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Australia’s Misguided Attack on American Companies

The opinions expressed by columnists are their own and do not necessarily represent the views of
AP Photo/Jeff Chiu, File

America is the most innovative country in the world because American workers hustle to innovate and create new products and services. Competition is the key element to always strive for excellence and no government should be able to pick winners and losers. Unfortunately, at least one bureaucracy in Australia does not like the competition.


The Australian Competition and Consumer Commission (ACCC) has published draft regulation that would force American tech companies like Google and Facebook to subsidize traditional Australian media companies like newspapers with a significant portion of their revenue. 

ACCC’s Draft Code would punish American success stories for exactly that: their success, forcing them to hand over parts of their revenue to failing traditional media platforms that did not adapt the challenges nor opportunities of the digital marketplace. The Draft Code is premised on the idea that Facebook and Google are “stealing” content from local news publishers, nothing could be further from the truth. 

The allegedly “stolen” content is in reality links to stories and articles that appear in Google search results or the Facebook NewsFeed. Facebook and Google are not stealing this content—they’re putting it in front of millions of readers and viewers in Australia and around the world. In fact, this does not hurt news outlets or their revenue, but significantly helps to increase viewership and reach more readers than ever before. 

The ACCC’s mandate is to protect and promote competition, but the Draft Code would do the opposite. The Draft Code functions as a direct tax on innovative companies. 


Perhaps no industry in history is as dynamic and as innovative as today’s tech industry. In the current global pandemic, users are relying on these products and services even more to stay informed and stay connected to colleagues, family, and friends.

Like digital taxation proposals and efforts to “reform” antitrust laws, the Draft Code exclusively targets and discriminates against American companies. These efforts are part of an increasingly global campaign to tax American technology companies and erect barriers to free markets.

The ACCC’s mandate is to protect and promote competition not to protect and promote favored competitors.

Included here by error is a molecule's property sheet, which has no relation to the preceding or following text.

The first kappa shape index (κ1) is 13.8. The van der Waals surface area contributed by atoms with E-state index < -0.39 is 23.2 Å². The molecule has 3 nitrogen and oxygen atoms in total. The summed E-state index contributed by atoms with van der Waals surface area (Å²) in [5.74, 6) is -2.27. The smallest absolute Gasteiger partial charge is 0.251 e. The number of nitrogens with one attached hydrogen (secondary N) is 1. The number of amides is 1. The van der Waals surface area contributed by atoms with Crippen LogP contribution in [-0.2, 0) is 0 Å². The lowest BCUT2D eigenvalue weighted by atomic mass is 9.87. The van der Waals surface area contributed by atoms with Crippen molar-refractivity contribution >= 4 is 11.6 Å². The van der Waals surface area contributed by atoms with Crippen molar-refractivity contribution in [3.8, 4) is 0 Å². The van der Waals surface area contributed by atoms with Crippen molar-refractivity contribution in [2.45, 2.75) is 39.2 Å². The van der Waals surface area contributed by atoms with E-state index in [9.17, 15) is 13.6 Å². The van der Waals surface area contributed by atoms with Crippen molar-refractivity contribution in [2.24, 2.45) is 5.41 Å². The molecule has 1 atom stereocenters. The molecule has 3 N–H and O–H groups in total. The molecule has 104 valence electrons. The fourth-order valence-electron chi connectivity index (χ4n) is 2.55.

Today’s advertising industry is increasingly shifted to online advertisement, giving small and medium-sized businesses more freedom and choice to reach their audiences at significantly lower costs. 

The ACCC’s Draft Code forces digital companies to subsidize traditional Australian media outlets, and the Australia’s small and medium-sized businesses and consumers will pay for it. The local retailer that advertises on Google or the family restaurant that advertises on Facebook will face higher advertising costs and therefore subsidize an ailing industry that was not able to adapt to a changing market environment and is therefore not able to compete with their products. And increased advertising costs may foreclose many small businesses from advertising at all.  


Also the user experience for consumers in Australia might drastically change, as Facebook recently announced to rather block news stories on its platforms than to pay for them. In a blog post the company claimed that the proposals were unfair and would ultimately "hurt, not help, Australia's media outlets,” and the draft code "misunderstands the dynamics of the internet and will do damage to the very news organizations the government is trying to protect.” Facebook also warned that if the law was passed "we will reluctantly stop allowing publishers and people in Australia from sharing local and international news on Facebook and Instagram.”

The Draft Code applies only to certain, American tech companies —creating a precedent that regulators have a role in choosing winners and losers in the economy. Antitrust and competition policy should protect the competitive process, not pick winners and losers. With the Draft Code, the ACCC has sent a clear message that aggressive competition and disruptive innovation will later be punished by government overreach, all at the expense of consumers.

By replacing competition with a burdensome regulatory regime, the Draft Code would reduce innovation and growth in the digital sector, all while creating an enormous bureaucratic burden for two politically disfavored companies. And by discriminating against American companies, the ACCC risks a spiral of retaliation in trade and a worsening of the relationship with the United States. 


The ACCC’s Draft Code is misguided and dangerous. The costs of getting this wrong are too high, and the ACCC should reevaluate their draft. 

Andreas Hellmann is International Advocacy Manager at Americans for Tax Reform Foundation. Follow her on Twitter @ahellmann.

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